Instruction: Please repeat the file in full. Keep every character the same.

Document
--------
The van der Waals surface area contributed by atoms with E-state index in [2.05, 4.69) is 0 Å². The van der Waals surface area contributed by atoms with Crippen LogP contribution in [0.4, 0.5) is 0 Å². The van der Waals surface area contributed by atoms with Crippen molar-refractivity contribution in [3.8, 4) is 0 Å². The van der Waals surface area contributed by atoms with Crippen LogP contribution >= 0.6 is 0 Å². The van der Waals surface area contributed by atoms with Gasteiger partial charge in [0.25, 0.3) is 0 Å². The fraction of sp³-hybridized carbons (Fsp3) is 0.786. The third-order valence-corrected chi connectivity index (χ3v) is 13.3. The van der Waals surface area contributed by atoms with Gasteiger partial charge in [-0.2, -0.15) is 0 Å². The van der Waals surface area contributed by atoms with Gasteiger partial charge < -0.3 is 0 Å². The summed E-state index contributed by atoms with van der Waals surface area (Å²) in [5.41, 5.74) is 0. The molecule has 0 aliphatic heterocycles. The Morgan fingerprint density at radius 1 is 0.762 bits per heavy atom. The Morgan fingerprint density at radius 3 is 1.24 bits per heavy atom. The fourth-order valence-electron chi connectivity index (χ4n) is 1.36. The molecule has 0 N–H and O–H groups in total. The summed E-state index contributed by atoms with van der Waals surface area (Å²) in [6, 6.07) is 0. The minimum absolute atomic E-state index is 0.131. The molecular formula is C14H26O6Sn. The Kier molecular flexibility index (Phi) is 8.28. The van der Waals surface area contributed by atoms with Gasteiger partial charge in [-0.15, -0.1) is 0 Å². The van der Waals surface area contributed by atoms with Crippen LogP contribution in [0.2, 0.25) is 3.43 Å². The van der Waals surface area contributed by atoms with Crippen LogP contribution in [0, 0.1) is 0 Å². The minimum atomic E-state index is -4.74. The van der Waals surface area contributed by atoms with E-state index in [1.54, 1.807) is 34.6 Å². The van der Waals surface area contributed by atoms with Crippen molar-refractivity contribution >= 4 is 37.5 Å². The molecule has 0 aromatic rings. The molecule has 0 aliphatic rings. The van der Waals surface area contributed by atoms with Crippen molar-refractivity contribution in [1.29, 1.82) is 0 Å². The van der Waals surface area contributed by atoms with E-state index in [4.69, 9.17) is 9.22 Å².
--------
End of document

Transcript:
The van der Waals surface area contributed by atoms with E-state index in [2.05, 4.69) is 0 Å². The van der Waals surface area contributed by atoms with Crippen LogP contribution in [0.4, 0.5) is 0 Å². The van der Waals surface area contributed by atoms with Crippen molar-refractivity contribution in [3.8, 4) is 0 Å². The van der Waals surface area contributed by atoms with Crippen LogP contribution >= 0.6 is 0 Å². The van der Waals surface area contributed by atoms with Gasteiger partial charge in [0.25, 0.3) is 0 Å². The fraction of sp³-hybridized carbons (Fsp3) is 0.786. The third-order valence-corrected chi connectivity index (χ3v) is 13.3. The van der Waals surface area contributed by atoms with Gasteiger partial charge in [-0.2, -0.15) is 0 Å². The van der Waals surface area contributed by atoms with Gasteiger partial charge < -0.3 is 0 Å². The summed E-state index contributed by atoms with van der Waals surface area (Å²) in [5.41, 5.74) is 0. The molecule has 0 aliphatic heterocycles. The Morgan fingerprint density at radius 1 is 0.762 bits per heavy atom. The Morgan fingerprint density at radius 3 is 1.24 bits per heavy atom. The fourth-order valence-electron chi connectivity index (χ4n) is 1.36. The molecule has 0 N–H and O–H groups in total. The summed E-state index contributed by atoms with van der Waals surface area (Å²) in [6, 6.07) is 0. The minimum absolute atomic E-state index is 0.131. The molecular formula is C14H26O6Sn. The Kier molecular flexibility index (Phi) is 8.28. The van der Waals surface area contributed by atoms with Gasteiger partial charge in [-0.15, -0.1) is 0 Å². The van der Waals surface area contributed by atoms with Crippen LogP contribution in [0.2, 0.25) is 3.43 Å². The van der Waals surface area contributed by atoms with Crippen LogP contribution in [0, 0.1) is 0 Å². The minimum atomic E-state index is -4.74. The van der Waals surface area contributed by atoms with E-state index in [1.54, 1.807) is 34.6 Å². The van der Waals surface area contributed by atoms with Crippen molar-refractivity contribution >= 4 is 37.5 Å². The molecule has 0 aromatic rings. The molecule has 0 aliphatic rings. The van der Waals surface area contributed by atoms with Crippen molar-refractivity contribution in [1.29, 1.82) is 0 Å². The van der Waals surface area contributed by atoms with E-state index in [4.69, 9.17) is 9.22 Å².